National Trust for Scotland: This is when visitors can return to dozens of historic estates across the country

Culzean, Brodick, Brodie and Crathes castles are set to reopen their gardens and grounds early next month as lockdown easing continues.

The historical properties are among a number across the country that will welcome back visitors to their outdoor spaces from July 6 after being closed since March.

The interiors will remain off limits for the time being, and toilet facilities at some sites will not be accessible.

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The announcement comes from the National Trust for Scotland (NTS), which cares for the properties and hundreds of others across the country.

Culzean Castle is one of the iconic National Trust for Scotland properties that will reopen its gardens and grounds on July 6

In order to protect both staff and members of the public, the trust has rejigged visitor routes at some places and put in all required safety and hygiene measures.

“We are hard at work preparing to open up dozens more of our beautiful places once again,” said NTS chairman Sir Mark Jones

“As we all adapt to the new normal there will be some changes on the ground at properties, and we hope that our members, supporters and visitors will be patient and work with us during this time of transition.

“We would also please ask visitors to stick to the latest guidance on travel distances.

Culzean Castle, on the Ayrshire coast, has been closed since lockdown began in March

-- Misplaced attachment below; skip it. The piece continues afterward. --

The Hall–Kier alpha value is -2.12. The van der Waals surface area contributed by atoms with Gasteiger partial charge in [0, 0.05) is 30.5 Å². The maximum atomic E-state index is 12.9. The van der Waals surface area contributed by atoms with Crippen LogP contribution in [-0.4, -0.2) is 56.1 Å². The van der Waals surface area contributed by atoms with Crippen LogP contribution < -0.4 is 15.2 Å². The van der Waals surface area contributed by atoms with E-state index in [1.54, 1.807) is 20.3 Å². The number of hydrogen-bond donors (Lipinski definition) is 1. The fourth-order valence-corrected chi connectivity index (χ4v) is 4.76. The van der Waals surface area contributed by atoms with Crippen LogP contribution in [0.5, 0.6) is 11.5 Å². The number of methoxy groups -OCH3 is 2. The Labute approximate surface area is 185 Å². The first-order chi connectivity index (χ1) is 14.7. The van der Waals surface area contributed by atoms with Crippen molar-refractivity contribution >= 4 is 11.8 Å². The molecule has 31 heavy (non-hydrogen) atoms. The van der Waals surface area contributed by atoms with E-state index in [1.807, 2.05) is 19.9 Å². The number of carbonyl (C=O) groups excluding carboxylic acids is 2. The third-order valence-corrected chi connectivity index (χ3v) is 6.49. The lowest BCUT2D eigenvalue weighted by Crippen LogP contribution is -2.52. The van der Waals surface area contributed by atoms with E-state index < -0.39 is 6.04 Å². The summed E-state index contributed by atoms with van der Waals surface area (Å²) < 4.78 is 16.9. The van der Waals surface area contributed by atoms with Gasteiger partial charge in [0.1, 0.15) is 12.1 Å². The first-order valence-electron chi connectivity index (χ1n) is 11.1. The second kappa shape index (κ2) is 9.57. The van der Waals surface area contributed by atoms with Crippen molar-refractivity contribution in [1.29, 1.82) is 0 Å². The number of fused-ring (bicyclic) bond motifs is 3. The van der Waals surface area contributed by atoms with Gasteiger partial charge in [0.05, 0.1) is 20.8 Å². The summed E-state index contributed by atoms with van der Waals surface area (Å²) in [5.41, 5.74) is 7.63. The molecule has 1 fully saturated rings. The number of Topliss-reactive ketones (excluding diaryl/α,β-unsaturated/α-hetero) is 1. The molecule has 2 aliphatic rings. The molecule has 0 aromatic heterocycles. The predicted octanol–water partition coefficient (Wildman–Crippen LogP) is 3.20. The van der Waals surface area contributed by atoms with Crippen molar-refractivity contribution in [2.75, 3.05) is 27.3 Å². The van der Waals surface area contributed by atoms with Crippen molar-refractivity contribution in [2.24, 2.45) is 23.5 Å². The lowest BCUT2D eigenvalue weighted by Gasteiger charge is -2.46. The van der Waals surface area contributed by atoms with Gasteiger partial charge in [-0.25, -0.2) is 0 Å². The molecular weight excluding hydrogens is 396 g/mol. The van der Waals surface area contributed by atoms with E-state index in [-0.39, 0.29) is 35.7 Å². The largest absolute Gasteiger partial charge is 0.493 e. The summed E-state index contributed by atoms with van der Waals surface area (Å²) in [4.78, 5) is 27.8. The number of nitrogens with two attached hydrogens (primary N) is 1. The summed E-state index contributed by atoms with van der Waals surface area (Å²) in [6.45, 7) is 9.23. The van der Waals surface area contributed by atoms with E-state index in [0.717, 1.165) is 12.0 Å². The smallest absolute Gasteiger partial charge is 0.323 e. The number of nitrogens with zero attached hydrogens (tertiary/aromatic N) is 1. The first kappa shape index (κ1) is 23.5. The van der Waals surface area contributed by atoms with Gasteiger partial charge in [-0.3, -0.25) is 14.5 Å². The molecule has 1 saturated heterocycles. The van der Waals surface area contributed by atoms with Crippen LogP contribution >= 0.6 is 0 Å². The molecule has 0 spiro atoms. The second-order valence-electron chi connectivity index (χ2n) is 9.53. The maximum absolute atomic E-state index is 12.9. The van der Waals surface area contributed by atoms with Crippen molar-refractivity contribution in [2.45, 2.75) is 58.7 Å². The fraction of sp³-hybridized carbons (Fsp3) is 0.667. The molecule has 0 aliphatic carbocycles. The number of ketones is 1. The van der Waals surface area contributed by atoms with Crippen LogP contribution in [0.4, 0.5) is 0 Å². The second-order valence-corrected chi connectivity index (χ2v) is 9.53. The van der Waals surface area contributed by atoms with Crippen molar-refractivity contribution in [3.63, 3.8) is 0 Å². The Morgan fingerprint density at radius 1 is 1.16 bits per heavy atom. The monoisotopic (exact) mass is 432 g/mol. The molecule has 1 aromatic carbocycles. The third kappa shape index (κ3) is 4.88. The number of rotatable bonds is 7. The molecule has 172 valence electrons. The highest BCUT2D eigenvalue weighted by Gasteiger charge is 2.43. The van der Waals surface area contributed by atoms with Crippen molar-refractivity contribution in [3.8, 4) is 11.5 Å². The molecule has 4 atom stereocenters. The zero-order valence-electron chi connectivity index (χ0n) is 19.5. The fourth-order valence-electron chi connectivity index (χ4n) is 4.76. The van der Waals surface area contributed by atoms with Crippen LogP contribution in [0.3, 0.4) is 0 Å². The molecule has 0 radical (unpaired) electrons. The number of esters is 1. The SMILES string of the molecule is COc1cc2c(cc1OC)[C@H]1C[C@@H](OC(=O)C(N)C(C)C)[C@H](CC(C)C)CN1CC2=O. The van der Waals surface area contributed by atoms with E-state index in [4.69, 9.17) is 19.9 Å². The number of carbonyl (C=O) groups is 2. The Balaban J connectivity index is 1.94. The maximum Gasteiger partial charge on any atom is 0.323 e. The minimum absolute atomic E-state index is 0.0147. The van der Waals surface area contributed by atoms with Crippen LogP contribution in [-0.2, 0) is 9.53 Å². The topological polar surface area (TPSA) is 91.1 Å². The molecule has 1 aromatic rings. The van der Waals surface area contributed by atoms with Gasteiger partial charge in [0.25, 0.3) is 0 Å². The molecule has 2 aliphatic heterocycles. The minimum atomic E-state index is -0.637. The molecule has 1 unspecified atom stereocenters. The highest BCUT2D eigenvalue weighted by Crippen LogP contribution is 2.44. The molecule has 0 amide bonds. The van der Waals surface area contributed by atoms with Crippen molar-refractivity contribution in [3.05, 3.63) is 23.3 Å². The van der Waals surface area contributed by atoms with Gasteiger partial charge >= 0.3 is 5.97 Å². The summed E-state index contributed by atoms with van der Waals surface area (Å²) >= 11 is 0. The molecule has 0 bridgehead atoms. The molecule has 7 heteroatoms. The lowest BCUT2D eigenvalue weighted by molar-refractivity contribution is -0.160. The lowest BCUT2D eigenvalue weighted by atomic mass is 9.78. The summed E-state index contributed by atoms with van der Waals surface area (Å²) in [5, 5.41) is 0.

“We are really looking forward to welcoming our local visitors back and we hope that this helps us all emerge back into the light after being confined for so long.”

The NTS is the country’s biggest conservation charity, caring for important cultural, historical and environmental sites - including the Robert Burns Birthplace Museum, Glencoe national nature reserve, the island of St Kilda, Mar Lodge national nature reserve, Culloden and Bannockburn battlefields and Ben Lomond.

Some of its most open countryside sites have already reopened, such as Corrieshalloch Gorge,

Glencoe and the Grey Mare’s Tail.

The interiors of the castle and many other historical properties will remain shut until August

The coronavirus pandemic has had a serious impact on the charity’s income for the year, creating a £28 million shortfall.

The trust has been forced to take emergency action to save money, with all projects paused, some property re-openings postponed and 429 staff being put at risk of redundancy.

It has also launched the Save Our Scotland appeal, which aims to raise £2.5 million to help continue vital work to protect Scotland’s built and natural heritage.

Visits to island sites are currently restricted to residents only, in line with Scottish Government travel rules.

Selected castles, houses and visitor centres are scheduled to open in August.

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